• Print

The Curse of Cortés

National Palace, Mexico City/Schalkwijk/Art Resource/© 2018 Banco de México Diego Rivera Frida Kahlo Museums Trust, Mexico, D.F./Artists Rights Society (ARS), New York
Detail of Diego Rivera’s Disembarkation of the Spanish at Veracruz>, showing Hernán Cortés as a hunchback, 1951

On the road to Toboso, where he is hoping to meet Dulcinea, Don Quixote talks to Sancho Panza about the nature of fame. He mentions four characters from classical literature who achieved it by acts of unlikely valor, Julius Caesar among them. Then he adds a more modern figure: “the gallant Cortés.” Appearing in Don Quixote alongside Julius Caesar is no mean achievement for a member of the minor aristocracy who enriched himself as a bureaucrat on the furthest shores of the Spanish empire.

The reference in Don Quixote de La Mancha is not the only one Cervantes makes to Hernán Cortés. In “The Novel of the Glass Lawyer,” one of the stories in the Exemplary Novels, he mentions Cortés in passing when writing about Venice:

But thanks be to heaven and the great Hernando de Cortés, who conquered great Mexico City so that great Venice would in some way have some competition. These two famous cities resemble each other in their streets, which are all of water: the one in Europe, the admiration of the old world; the one in America, the fright of the new.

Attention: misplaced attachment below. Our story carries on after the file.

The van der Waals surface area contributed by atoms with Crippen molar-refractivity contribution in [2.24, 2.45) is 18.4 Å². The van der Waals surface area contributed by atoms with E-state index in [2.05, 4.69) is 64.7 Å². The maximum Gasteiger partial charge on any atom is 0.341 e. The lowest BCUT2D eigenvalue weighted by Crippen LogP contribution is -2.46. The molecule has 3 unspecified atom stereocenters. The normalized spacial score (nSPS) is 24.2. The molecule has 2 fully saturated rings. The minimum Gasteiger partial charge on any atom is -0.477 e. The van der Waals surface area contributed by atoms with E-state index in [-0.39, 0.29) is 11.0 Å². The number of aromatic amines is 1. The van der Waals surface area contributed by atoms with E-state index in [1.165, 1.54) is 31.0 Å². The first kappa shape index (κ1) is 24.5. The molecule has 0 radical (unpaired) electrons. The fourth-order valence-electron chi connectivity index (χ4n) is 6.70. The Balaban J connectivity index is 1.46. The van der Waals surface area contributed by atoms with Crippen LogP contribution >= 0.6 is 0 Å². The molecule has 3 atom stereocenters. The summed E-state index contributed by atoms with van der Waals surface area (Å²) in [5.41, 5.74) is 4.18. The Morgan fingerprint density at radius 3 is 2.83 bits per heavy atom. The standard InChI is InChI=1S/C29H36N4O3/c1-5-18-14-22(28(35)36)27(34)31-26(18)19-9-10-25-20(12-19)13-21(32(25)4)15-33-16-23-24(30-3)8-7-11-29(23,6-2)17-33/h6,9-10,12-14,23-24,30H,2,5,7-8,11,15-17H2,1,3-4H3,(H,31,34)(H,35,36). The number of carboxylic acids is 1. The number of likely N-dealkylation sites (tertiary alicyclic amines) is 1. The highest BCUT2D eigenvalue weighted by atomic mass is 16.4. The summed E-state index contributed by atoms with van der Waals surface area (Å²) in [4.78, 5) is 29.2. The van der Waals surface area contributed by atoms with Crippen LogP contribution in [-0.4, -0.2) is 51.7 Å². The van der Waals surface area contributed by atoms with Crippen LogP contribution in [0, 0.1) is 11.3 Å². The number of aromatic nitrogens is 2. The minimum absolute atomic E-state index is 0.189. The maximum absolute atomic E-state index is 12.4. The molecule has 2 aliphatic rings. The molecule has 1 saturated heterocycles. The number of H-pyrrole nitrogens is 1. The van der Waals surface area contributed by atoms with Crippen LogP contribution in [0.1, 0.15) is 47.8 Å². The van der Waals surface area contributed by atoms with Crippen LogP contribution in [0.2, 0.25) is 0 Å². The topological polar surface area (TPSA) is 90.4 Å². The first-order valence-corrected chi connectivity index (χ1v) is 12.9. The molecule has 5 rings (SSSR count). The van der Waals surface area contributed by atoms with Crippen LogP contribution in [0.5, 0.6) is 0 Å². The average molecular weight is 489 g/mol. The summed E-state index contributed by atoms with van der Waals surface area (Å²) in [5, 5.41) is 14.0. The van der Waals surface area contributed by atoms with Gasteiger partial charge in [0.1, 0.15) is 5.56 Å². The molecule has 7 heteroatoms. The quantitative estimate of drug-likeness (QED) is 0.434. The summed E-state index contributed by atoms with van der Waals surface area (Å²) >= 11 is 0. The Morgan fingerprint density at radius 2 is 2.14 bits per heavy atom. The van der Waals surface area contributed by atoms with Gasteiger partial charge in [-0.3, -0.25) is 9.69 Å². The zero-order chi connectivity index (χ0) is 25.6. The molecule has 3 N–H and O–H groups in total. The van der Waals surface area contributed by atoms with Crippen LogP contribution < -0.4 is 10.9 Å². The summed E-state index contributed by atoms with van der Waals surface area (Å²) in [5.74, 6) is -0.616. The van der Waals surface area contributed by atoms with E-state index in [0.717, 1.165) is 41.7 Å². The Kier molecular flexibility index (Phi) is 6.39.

That to Cervantes, Cortés should be like Julius Caesar, and that Tenochtitlan—the original name for Mexico City—was a fright (espanto), gives a clear sense of seventeenth-century imperial Spain’s perception of the Conquest of Mexico. Cortés was a figure with the stature of a classical hero, and the city of Tenochtitlan an abomination that was subjugated and occupied by Spain, with Providence guiding Cortés’s arm.

This perception has changed. Any military occupation that directly or indirectly caused the deaths, in less than a century, of 90 percent of the population is hardly one to celebrate. It is true that Aztec civilization continues to be seen as a particularly bloodthirsty one, but the general assessment of it has also become more sophisticated. If Cervantes—a knowledgeable dissident in his time—lived today, he would recognize Cortés as a genocidal killer and would not define Tenochtitlan as a “fright” but as a triumph of environmentally sound engineering whose inhabitants suffered from a worrying tendency to make violent death into a performance.